As I made my way to work I noticed an increased police presence on the Moscow Metro on that frosty April 3rd. A football match? Arriving there, I saw my Russian colleagues scrambling for their phones to call relatives in St Petersburg. A 22 year Kyrgyz-Russian Islamist had unleashed an improvised suicide bomb on a metro carriage near Sennaya Ploshad. The death toll has now come to fifteen, with forty-nine people injured.
When in November two years back terrorists laid siege to a night club in Paris, Muscovites lit up their Ostankino Radio tower in the French tricolour to express shared humanity; when St Petersburg’s atrocity occurred the Eiffel tower did not display the white-blue-red colours of the flag of the Russian Federation. Indeed, when there came a terrible, but less dramatic, attack in Stockholm four days later Russia’s loss seemed to become forgotten by the Western media.
Meanwhile the U.K seems intent on becoming what George Eaton, in the New Statesman, calls `Russia’s greatest foe`. The Tory government has sent out 800 troops and long-range missiles to Estonia. May, meanwhile, has discouraged M.Ps from attending Anglo-Russian parliamentary groups on grounds of the `security risk` (N.S, 11/4/17). Johnson – who Corbyn was right to call a `cold war warrior`- has reneged on a scheduled diplomacy mission to the Kremlin. This is at the same time that May is going cap in hand to the Saudis for trade deals!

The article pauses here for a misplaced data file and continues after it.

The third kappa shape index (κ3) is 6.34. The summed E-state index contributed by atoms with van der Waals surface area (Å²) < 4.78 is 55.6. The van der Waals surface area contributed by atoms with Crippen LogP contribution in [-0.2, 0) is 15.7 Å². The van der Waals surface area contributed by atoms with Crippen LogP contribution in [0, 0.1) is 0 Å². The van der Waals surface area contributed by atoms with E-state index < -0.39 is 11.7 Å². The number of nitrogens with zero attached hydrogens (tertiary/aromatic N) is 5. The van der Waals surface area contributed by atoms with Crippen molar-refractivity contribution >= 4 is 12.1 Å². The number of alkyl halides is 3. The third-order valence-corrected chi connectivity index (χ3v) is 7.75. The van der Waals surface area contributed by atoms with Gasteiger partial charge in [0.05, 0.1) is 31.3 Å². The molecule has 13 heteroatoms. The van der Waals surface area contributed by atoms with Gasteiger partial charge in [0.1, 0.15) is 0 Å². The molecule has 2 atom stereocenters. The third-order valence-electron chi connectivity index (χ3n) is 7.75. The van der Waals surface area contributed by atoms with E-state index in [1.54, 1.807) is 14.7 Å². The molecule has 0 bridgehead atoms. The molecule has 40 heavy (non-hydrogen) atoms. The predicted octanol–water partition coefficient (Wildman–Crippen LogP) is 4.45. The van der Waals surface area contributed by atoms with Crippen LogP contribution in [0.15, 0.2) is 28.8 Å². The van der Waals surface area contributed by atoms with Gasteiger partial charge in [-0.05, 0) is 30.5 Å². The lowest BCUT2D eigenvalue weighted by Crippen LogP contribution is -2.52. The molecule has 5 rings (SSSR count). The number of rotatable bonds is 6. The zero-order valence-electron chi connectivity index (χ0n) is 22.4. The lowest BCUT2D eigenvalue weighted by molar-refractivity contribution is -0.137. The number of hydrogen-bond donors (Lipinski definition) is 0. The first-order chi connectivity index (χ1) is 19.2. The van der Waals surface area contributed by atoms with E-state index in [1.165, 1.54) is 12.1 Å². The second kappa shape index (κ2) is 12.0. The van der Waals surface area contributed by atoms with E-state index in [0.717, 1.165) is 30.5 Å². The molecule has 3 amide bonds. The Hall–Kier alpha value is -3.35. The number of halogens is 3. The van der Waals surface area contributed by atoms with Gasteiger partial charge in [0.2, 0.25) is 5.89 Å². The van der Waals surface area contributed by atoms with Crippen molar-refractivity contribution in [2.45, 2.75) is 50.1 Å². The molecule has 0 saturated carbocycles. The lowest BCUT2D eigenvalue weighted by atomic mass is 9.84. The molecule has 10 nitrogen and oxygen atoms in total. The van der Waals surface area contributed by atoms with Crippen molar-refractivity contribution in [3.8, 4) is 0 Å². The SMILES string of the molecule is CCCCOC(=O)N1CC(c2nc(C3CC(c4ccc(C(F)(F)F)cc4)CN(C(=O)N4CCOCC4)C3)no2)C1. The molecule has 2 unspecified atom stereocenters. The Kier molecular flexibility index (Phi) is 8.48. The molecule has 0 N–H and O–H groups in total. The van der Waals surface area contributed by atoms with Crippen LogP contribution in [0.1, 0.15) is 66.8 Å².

Matthew Norman (The Independent 11/4/17) notes the `counterproductive idiocy` that has characterised Western relations with post-Soviet Russia. He adds: `The more the USA (and the UK) treat Russia as their number one enemy, the more they elevate Russia to punch beyond its weight`.
Yet, as well as the pressing need for shared security arrangements, there is much else that the West and Russia could agree on. In Syria both parties desire a stable, united Syria brought about in an orderly way with all Syrians represented (Dejevsky, The Independent, 3/4/17). Both have a stake in ridding North Korea of nuclear weapons. Above all the limit on the 1, 550 nuclear warheads that America and Russia continue to deploy – and which expires in 2021 – could be reduced further. Arms reduction, Gorbachev has said `should become our common goal. Many other problems would then be easier to resolve` (NY Daily News, 27/1/17).
However, what Gorbachev terms the `euphoric triumphalism` (Ibid, 9/11/10) of the West following the dissolution of the Soviet Union has left an existential wound on the body politic of his motherland.
They gave away 70,000 square miles of territory and disbanded the Warsaw pact – only to have NATO (with Erdogan’s Turkey in its ranks) grab Estonia and cosy up to the Ukraine.
The Russian people, I can report, are in no mood for a war: the last world war is still recalled here with vivid horror. A little respect is all that they ask for, and in a world where the U.S.A is not the self-appointed sheriff of the Earth.
Indeed Russians enjoy a lot of Western culture. One British singer, who has toured the country many times, is Sting. I remember how on one of the state T.V channels he treated us to an unplugged version of a song from 1985 – the chorus of which forms the title of this piece. And I thought:
`You and me both, Mr Sumner`.
* Edward Crabtree is a Lib Dem member who lives and works in Russia.